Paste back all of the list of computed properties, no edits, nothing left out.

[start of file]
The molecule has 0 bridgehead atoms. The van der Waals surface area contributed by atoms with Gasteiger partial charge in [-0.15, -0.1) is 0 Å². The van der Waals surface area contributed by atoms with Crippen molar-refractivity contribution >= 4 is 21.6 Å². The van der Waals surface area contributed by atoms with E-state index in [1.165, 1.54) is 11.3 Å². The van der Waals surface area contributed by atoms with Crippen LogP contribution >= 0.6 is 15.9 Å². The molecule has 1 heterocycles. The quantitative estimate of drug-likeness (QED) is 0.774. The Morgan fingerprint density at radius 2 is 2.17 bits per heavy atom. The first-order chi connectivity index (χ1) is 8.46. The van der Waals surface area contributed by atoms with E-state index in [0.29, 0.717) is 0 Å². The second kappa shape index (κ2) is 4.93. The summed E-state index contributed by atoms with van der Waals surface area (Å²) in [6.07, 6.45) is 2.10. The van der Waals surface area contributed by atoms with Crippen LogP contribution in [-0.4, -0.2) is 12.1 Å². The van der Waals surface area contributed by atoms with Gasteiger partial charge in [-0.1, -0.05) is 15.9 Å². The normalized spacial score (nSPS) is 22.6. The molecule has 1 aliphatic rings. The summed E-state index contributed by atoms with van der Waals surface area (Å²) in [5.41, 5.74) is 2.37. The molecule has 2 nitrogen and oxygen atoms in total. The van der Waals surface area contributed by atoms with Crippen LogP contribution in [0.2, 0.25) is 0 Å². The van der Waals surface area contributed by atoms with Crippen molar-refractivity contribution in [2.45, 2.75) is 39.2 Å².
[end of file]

The molecule has 0 bridgehead atoms. The van der Waals surface area contributed by atoms with Gasteiger partial charge in [-0.15, -0.1) is 0 Å². The van der Waals surface area contributed by atoms with Crippen molar-refractivity contribution >= 4 is 21.6 Å². The van der Waals surface area contributed by atoms with E-state index in [1.165, 1.54) is 11.3 Å². The van der Waals surface area contributed by atoms with Crippen LogP contribution >= 0.6 is 15.9 Å². The molecule has 1 heterocycles. The quantitative estimate of drug-likeness (QED) is 0.774. The Morgan fingerprint density at radius 2 is 2.17 bits per heavy atom. The first-order chi connectivity index (χ1) is 8.46. The van der Waals surface area contributed by atoms with E-state index in [0.29, 0.717) is 0 Å². The second kappa shape index (κ2) is 4.93. The summed E-state index contributed by atoms with van der Waals surface area (Å²) in [6.07, 6.45) is 2.10. The van der Waals surface area contributed by atoms with Crippen LogP contribution in [-0.4, -0.2) is 12.1 Å². The van der Waals surface area contributed by atoms with Gasteiger partial charge in [-0.1, -0.05) is 15.9 Å². The normalized spacial score (nSPS) is 22.6. The molecule has 1 aliphatic rings. The summed E-state index contributed by atoms with van der Waals surface area (Å²) in [5.41, 5.74) is 2.37. The molecule has 2 nitrogen and oxygen atoms in total. The van der Waals surface area contributed by atoms with Crippen LogP contribution in [0.2, 0.25) is 0 Å². The van der Waals surface area contributed by atoms with Crippen molar-refractivity contribution in [2.45, 2.75) is 39.2 Å².